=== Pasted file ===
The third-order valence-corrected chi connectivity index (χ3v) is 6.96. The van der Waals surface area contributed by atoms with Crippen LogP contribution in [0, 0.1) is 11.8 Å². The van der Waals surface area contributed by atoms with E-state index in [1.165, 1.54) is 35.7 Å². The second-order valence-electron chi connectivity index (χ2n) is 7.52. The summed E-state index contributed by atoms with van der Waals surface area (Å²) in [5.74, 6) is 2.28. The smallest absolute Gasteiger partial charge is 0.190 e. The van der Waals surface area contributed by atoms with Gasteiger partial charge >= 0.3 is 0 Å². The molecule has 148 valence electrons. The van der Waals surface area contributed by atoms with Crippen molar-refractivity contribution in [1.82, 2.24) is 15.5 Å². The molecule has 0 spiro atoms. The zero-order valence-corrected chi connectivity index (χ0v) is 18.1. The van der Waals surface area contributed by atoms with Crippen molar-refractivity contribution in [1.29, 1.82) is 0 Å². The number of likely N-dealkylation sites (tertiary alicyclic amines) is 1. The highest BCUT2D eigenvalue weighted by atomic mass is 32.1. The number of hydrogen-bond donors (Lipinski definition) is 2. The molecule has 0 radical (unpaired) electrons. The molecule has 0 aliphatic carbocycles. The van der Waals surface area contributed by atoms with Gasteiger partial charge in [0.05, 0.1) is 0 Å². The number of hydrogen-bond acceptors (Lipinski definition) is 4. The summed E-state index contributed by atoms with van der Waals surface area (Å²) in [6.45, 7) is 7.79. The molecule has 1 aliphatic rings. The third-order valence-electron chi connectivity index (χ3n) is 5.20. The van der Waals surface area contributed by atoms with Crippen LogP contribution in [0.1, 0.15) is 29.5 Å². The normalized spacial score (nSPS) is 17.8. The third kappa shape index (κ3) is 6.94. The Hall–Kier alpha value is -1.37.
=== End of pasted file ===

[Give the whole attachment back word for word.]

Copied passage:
The third-order valence-corrected chi connectivity index (χ3v) is 6.96. The van der Waals surface area contributed by atoms with Crippen LogP contribution in [0, 0.1) is 11.8 Å². The van der Waals surface area contributed by atoms with E-state index in [1.165, 1.54) is 35.7 Å². The second-order valence-electron chi connectivity index (χ2n) is 7.52. The summed E-state index contributed by atoms with van der Waals surface area (Å²) in [5.74, 6) is 2.28. The smallest absolute Gasteiger partial charge is 0.190 e. The van der Waals surface area contributed by atoms with Gasteiger partial charge >= 0.3 is 0 Å². The molecule has 148 valence electrons. The van der Waals surface area contributed by atoms with Crippen molar-refractivity contribution in [1.82, 2.24) is 15.5 Å². The molecule has 0 spiro atoms. The zero-order valence-corrected chi connectivity index (χ0v) is 18.1. The van der Waals surface area contributed by atoms with Crippen molar-refractivity contribution in [1.29, 1.82) is 0 Å². The number of likely N-dealkylation sites (tertiary alicyclic amines) is 1. The highest BCUT2D eigenvalue weighted by atomic mass is 32.1. The number of hydrogen-bond donors (Lipinski definition) is 2. The molecule has 0 radical (unpaired) electrons. The molecule has 0 aliphatic carbocycles. The van der Waals surface area contributed by atoms with Gasteiger partial charge in [0.05, 0.1) is 0 Å². The number of hydrogen-bond acceptors (Lipinski definition) is 4. The summed E-state index contributed by atoms with van der Waals surface area (Å²) in [6.45, 7) is 7.79. The molecule has 1 aliphatic rings. The third-order valence-electron chi connectivity index (χ3n) is 5.20. The van der Waals surface area contributed by atoms with Crippen LogP contribution in [0.1, 0.15) is 29.5 Å². The normalized spacial score (nSPS) is 17.8. The third kappa shape index (κ3) is 6.94. The Hall–Kier alpha value is -1.37.